When we started this issue, we were struck with how big the word fashion was. It could bring forth images of haute couture and glossy magazines, but also the never ending task of laundry. Fashion is dressing for work or school in the morning, but it is also demanding safe working conditions for workers in garment factories. With so many meanings in the word fashion, we were curious to see how Room contributors thought the aspect of culture that is so distinctly gendered contends with feminist thinking and living. In short, we wondered if fashion was feminist?
What we found was despite the grand gestures of fashion in media, most of our contributors explore fashion as a peripheral aspect of everyday life. Jeans are slid off, shoes are cleaned and stowed away, and fast fashion T-shirts are selected then re-selected.
In our interview, model Stacey McKenzie subverts assumptions about the high end fashion industry and discusses her work on self-esteem building. Poet Elizabeth Bachinsky takes a deeper look at the iconic fashion tome, Vogue, and Toronto-based artist Cathy Daley skews the familiar Little Black Dress silhouette in her oil pastel series Untitled.
What we came to see throughout the work in this issue is that fashion is intertwined into almost every aspect of life, and so we present to you the first issue in Room’s 37th volume, “Fashion, Trend, and Personal Style.” Creating the issue was akin to putting together the ultimate outfit: a mix of accessories, fabrics, textures, and that little something else that reflects a personal style.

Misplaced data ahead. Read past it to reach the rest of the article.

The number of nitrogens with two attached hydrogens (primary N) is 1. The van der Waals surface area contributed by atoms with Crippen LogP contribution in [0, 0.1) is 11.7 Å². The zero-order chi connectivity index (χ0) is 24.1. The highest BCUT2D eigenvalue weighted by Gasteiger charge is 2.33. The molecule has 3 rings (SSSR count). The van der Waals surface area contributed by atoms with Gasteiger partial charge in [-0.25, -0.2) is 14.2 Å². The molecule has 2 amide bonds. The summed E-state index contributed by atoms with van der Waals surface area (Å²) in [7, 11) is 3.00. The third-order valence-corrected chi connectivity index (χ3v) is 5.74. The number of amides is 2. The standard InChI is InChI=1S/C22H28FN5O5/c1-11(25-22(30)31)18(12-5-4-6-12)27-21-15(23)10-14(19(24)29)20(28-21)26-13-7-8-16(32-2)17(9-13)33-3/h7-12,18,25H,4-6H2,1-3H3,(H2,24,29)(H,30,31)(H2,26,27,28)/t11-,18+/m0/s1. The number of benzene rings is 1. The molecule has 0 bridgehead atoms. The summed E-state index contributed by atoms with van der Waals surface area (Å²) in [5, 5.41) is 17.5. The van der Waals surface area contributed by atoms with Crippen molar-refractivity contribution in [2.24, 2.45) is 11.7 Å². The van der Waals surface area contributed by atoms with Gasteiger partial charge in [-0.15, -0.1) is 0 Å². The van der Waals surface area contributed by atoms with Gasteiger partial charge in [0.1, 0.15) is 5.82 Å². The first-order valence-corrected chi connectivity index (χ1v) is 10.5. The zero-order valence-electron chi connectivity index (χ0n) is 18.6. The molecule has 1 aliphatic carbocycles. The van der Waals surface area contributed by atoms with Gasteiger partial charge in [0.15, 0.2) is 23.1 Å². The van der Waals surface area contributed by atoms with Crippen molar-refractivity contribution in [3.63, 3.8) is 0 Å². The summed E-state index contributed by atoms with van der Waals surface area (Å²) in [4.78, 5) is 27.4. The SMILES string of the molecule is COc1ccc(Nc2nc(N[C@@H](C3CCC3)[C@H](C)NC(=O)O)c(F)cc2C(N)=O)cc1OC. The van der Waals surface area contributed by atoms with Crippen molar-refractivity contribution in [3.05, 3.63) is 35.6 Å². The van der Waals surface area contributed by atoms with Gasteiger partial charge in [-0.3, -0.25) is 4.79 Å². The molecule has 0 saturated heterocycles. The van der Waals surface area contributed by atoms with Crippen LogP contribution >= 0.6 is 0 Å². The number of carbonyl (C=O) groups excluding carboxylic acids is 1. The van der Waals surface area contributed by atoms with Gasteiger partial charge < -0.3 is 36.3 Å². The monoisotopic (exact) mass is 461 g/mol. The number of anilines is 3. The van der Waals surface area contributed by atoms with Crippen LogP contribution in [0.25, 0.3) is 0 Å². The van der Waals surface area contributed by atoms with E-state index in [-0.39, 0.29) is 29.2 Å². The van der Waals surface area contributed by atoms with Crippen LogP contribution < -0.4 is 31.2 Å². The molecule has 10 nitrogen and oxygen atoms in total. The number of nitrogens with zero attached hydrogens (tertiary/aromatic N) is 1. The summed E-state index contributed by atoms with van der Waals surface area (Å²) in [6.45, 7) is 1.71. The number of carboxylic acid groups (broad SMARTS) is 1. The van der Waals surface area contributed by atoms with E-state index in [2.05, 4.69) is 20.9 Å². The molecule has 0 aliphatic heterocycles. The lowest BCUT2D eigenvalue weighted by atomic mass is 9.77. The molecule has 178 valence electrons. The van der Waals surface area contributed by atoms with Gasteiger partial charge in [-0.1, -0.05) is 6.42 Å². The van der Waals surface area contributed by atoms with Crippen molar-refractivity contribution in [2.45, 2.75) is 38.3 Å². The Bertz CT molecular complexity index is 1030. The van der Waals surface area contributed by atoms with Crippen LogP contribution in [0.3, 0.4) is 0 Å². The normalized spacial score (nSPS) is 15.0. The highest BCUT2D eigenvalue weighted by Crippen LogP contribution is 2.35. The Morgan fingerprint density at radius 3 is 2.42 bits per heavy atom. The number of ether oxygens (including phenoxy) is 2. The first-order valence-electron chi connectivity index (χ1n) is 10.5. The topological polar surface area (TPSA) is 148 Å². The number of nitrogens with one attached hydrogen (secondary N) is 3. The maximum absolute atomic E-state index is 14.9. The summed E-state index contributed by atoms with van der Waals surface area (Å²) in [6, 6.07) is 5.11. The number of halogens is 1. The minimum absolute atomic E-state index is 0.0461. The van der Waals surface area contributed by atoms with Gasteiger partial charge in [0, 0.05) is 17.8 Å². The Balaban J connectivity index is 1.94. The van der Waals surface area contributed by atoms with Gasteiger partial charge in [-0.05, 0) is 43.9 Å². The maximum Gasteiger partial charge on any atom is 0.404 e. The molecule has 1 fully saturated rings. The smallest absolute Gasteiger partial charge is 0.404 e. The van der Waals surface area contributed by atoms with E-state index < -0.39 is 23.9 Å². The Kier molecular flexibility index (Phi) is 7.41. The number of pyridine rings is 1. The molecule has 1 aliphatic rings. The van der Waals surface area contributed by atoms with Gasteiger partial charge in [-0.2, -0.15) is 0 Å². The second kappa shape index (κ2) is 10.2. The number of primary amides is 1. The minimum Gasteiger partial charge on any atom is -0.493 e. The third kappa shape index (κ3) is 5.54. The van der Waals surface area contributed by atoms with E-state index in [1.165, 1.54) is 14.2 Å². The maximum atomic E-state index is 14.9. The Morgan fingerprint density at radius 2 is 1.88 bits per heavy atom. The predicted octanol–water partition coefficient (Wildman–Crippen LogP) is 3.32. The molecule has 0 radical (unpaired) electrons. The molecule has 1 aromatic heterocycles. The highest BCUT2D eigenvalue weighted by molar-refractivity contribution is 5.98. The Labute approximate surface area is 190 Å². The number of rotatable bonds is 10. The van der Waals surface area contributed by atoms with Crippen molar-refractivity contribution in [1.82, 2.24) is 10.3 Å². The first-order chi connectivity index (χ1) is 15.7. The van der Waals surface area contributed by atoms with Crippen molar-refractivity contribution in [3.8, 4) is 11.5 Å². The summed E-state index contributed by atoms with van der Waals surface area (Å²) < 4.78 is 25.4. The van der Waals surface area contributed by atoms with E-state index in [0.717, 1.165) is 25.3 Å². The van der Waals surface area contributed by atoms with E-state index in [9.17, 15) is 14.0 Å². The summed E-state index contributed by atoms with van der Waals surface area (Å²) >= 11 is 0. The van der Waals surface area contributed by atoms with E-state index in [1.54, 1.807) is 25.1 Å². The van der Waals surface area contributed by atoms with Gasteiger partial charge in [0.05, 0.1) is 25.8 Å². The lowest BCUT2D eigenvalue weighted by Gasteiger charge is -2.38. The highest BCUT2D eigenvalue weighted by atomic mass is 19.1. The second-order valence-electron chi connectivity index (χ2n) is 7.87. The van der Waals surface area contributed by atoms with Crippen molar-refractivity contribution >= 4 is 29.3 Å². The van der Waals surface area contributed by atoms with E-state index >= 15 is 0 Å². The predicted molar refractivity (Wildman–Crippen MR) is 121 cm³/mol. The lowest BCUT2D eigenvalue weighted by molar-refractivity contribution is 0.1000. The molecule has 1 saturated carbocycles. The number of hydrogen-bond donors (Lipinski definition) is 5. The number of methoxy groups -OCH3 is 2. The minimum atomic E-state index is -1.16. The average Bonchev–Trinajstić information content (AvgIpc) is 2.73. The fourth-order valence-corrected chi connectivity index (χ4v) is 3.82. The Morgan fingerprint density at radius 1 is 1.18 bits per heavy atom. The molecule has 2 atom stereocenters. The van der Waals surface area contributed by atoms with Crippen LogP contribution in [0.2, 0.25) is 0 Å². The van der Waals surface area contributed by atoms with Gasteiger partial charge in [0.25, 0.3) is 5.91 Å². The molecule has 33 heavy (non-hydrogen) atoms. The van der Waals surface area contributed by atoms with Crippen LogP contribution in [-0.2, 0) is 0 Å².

Elizabeth Bachinsky is the author of five poetry books, including most recently The Hottest Summer in Recorded History. Her poetry has been nominated for awards including the Pat Lowther Award, The George Ryga Award for Social Awareness in Literature, and the Governor General’s Award for Poetry. She lives in New Westminster, B.C. where she is an instructor of creative writing and the Editor of EVENT magazine.
Cathy Daley lives in Toronto and has been exhibiting her work throughout Canada and internationally since 1980. Most notably her work is in the collection of The National Gallery of Canada and The Art Gallery of Ontario. She is an Associate Professor at the Ontario College of Art and Design.
Julie Eliopoulos spends her days teaching and some inspired evenings writing. Her poetry has appeared in The New Quarterly, Room (36.3) and Vallum. She lives in Milton, ON.
Toni Hamel is a multi-disciplinary artist from Oshawa, ON. Her work has been shown at galleries across Ontario including Aird Gallery (Toronto), Art Gallery of Peterborough, Latcham Gallery (Stouffville), Station Gallery (Whitby), and Robert McLaughlin Gallery (Oshawa). She is the recipient of two Ontario Arts Council grants.
Taryn Hubbard’s writing has appeared in The Golden Handcuffs Review, EVENT, CV2, subTERRAIN and others. She joined the Room collective in 2012, and her first poetry chapbook Diagnosis, Mother is forthcoming from dancing girl press (Chicago) in summer 2014. She lives in Surrey, B.C.
Nailah King is a member of the Room collective. She is a writer, avid reader, and blogger living in Toronto. A UBC alumnae, she is currently working on completing a thus far untitled manuscript in prose fiction. A lover of popular culture, art and 1980s Canadian classic, Degrassi Jr. High, you can find (some of) her writing at thedistractedcurator.tumblr.com.